It’s less than a week before the Patriots battle the Giants in a Super Bowl rematch that nearly broke Vegas last time. You may recall the Giants won after entering the big game in 2007 as 12.5-point underdogs. Twenty-six years from now it’s possible you may better remember a commercial than who will win this given Sunday.
Go back 26 years to 1984. Remember who won the Super Bowl? Chances are fewer people will. But most everyone will remember one 60-second commercial that aired just one time on that same Sunday.
Lee Clow, advertising legend, talks about the commercial which set the bar higher for every major TV event that was to follow. Now advertisers unveil their best work during the World Cup, The Oscars, season finales, and especially the Super Bowl.
The day Steve Jobs died everybody had myriad reactions. Users all over the internet, many on iPhones and Macs, shared his brilliant Stanford Commencement speech, others held candlelight vigils throughout the world. As a Creative Director on the Apple account, Lee worked directly with Steve.
Unlike most agency-client dynamics, there was no a chain of subordinates to sell work through. It was Clow and Jobs in a room with the creative team. It was an usually great relationship that was evidenced in an agency-wide email Lee sent out the day Steve died stating how he was the best client they ever had. The synergy and trust between Apple and TBWAChiatDay — Los Angeles helped each other change the freakin’ world. The World of Advertising, the Computer World, even the World of Sports.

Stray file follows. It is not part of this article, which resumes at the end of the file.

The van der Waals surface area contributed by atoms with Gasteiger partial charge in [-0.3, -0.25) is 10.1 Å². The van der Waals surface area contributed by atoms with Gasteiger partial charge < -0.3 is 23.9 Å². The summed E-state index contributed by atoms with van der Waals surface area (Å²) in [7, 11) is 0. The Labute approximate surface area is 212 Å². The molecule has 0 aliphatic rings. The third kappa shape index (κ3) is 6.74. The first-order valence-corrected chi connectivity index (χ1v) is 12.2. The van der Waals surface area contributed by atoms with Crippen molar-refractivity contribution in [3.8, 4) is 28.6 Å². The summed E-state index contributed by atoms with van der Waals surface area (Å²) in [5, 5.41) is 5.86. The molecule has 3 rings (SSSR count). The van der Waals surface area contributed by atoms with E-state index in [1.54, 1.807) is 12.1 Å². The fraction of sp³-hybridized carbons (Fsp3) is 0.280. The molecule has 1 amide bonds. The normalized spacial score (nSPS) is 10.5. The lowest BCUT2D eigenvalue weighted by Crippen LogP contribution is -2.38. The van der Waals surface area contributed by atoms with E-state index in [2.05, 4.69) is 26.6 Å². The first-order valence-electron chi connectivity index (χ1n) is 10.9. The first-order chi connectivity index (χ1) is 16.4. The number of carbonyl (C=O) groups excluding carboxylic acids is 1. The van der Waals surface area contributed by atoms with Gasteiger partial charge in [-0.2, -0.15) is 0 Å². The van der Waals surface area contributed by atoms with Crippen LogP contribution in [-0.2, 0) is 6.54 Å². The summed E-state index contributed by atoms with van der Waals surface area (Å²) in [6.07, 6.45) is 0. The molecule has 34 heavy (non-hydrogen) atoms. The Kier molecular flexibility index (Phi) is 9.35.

The spot claimed, in a clever turn of phrase that 1984 will be unlike ’1984′ because of the Mac.
Clow’s ability to tell a story has brought him and others tremendous success in an industry replete with glorified raconteurs. What Lee Clow did for brands like Nike, Nissan, Taco Bell and Olympia beer are monumental contributions to the economy and pop culture.
When great people are brought together by a single project, the results are not always as awesome. The gestalt of Ridley Scott and these two visionary industry giants rival the greatest musical super group or a baseball team filled with All-Stars.
Here it is, an inside scoop from one of the best ever wearing a sweat shirt (and probably shorts with flip-flops) talking about ‘Steve,’ the same guy who lead the most successful company in American history.
“Steve didn’t want to come to pre-pro meetings or be involved in casting. He just said go ‘Make it great.’” Every agency should be as fortunate. If only every agency had a Clow.
By the way, the winner of the 1984 Super Bowl—the Oakland Raiders.
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